>> [speaking japanese] ashlee: hey, hey, wow. yeah, he has good moves. ♪ ashlee: takashi horinouchi embodies a japanese concept known as otaku. it refers to a person who obsesses over something, be it hello kitty, sushi, or robots. for takashi, robotics is more than a hobby. it is his passion. most of his free time goes into assembling these things by hand out of 3-d printed body parts and electronics. do you work on these things almost every day? takashi: yes. about two hours almost every day. [speaking japanese] ashlee: that's cool.
takashi: yeah. [laughter] ashlee: each one takes months to build, including the software for the choreographed moves. but it is not all for show. these robots must fight to earn their keep. akira would hit other robots, yeah? yeah? [laughter] ashlee: one of takashi's robots recently took first place in a competition, making him king of the otaku. and when you are the king, there are people who want to study you. one of japan's foremost researchers into the relationship between man and bots is hirofumi katsuno, an anthropologist here at doshisha university. hirofumi: i was looking for the passion in people who work on robots. i joined a group and started to create my own robots.
ashlee: hirofumi felt compelled to ask that seinfeldian question, what is the deal with japan and all those robots? hirofumi: it is related to japan's sort of national quest to establish its own identity after the world war ii. so after the devastation, japan started to rebuild the nation through promoting a peaceful use of science and technology. in the process, i think many anime creators and manga creators started to ponder the kind of ideal relationship between the japanese and technology, such as osamu tezuka, the creator of astro boy. ashlee: hiro is not alone in pointing to the significance of astro boy.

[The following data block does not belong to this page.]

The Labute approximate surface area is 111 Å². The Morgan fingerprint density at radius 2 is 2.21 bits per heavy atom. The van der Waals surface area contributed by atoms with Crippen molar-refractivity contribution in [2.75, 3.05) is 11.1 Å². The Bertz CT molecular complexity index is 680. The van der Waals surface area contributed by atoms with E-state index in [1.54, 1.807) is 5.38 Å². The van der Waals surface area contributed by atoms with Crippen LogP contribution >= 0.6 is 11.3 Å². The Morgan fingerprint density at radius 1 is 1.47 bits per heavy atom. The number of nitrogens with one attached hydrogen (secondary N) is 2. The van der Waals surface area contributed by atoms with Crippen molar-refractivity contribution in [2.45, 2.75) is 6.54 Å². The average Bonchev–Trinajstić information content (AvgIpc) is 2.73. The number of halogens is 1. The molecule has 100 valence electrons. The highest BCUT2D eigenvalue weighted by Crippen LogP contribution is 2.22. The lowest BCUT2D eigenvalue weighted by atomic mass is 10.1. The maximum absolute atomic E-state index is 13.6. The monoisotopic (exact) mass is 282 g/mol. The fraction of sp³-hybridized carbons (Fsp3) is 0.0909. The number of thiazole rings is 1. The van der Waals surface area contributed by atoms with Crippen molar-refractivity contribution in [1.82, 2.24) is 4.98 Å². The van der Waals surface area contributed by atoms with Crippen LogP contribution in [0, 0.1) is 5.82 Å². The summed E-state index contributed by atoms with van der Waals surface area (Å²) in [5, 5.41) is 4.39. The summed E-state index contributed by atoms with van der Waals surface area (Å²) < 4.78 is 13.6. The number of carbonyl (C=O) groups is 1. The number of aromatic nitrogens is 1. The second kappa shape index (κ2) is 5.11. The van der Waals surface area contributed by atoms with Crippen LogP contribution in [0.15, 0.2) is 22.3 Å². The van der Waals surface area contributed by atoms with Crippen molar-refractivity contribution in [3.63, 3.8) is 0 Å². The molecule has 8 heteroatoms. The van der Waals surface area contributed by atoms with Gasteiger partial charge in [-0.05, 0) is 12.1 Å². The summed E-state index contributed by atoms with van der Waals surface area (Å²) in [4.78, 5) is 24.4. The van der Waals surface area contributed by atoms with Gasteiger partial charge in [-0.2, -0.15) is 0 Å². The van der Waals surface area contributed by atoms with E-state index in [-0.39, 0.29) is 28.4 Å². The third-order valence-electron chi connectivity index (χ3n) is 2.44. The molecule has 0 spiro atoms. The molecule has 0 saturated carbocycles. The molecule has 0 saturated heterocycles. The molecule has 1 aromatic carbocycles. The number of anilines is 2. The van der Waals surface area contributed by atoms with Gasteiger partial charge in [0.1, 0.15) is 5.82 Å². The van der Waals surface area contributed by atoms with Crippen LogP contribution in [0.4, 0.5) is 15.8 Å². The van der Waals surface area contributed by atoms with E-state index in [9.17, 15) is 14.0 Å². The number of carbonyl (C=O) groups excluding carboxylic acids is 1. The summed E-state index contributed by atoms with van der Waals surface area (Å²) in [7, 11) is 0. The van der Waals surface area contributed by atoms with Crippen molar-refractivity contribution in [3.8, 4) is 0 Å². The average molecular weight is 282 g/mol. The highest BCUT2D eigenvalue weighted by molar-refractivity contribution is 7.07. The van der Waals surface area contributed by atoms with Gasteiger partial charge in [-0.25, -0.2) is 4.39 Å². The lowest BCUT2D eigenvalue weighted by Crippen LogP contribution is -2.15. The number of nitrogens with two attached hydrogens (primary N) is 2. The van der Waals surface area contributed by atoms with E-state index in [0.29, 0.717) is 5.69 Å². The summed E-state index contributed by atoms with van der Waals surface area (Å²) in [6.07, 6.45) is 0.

the manga series started in the 1950's and has a mad scientist type building an android to replace his dead son. the saga goes on to explore what life would be like if humans and robots coexist. and it is that very same idea that one local tech giant has invested millions of dollars to pursue. ♪ ashlee: hitachi produces a shocking amount of stuff, from brain scanners right on up to nuclear reactors. this being japan, it is also in the robot game. i have gone to one of the company's vaunted research labs to see its latest take on the robot that people desire most, an autonomous helper. hitachi calls this creature emiew.
emiew: [speaking japanese] ashlee: hi, emiew. emiew: please follow me. ashlee: ok. ♪ emiew: i am emiew. i am very happy to meet you. ashlee: emiew was developed as a sort of friendly robot concierge, equipped with ai for navigation and speech recognition. they might provide directions at an airport or do low-level security work, or he might be kicked over by a cynical reporter looking for a good time. that is pretty cool. that resemblance between emiew and my pal hello kitty is on purpose. emiew's designer, atsushi baba, wanted the robot to have the same harmless, non-creepy feel. is it meant to look like a child? atsushi: yes. so that everyone likes it. ashlee: everyone likes a child,
yeah? [laughter] ashlee: there is an adorable quality to these robots, and they may be helpful one day. for the moment though, rolling around and looking cute is about the extent of what they can do, and they are super expensive to make. do you have a price that you are aiming to get to? atsushi: we would like them to be cheaper than a car. ashlee: be cheaper than a car? ok. what is that, emiew? you want to make up for your failings by showing me an autonomous vehicle? ok. thanks, emiew. here is my ride. this sweet hog with the fliptop door is called ropits. away we go.
it is sort of like a self-driving car, but it is meant to travel down sidewalks instead of on the road. and this is the vehicle's inventor, ryoko ichinose. ryoko: [speaking japanese] ashlee: japan's aging population has forced the country to try and invent new ways to help seniors make their way around cities. the idea here is that someone can summon the car to their house, then go for a leisurely drive to the store. the open windows and slow speed of ropits means that the driver can even have a chat with a friend, or perhaps an emiew walking nearby.
it is a beautiful, utopian future hitachi is imagining for us all, full of smart, compassionate robots attending to our every need, but suffice it to say, that future very much remains the future. the wall, the wall, the wall. [laughter] ♪ ashlee: where are we going? where are we going? what is going on, robot? help, emiew. ♪ ashlee: up next, i return to tokyo for a few surprises that, thankfully, have nothing to do with robotics at all. i am glad i did not take acid before we came here. ♪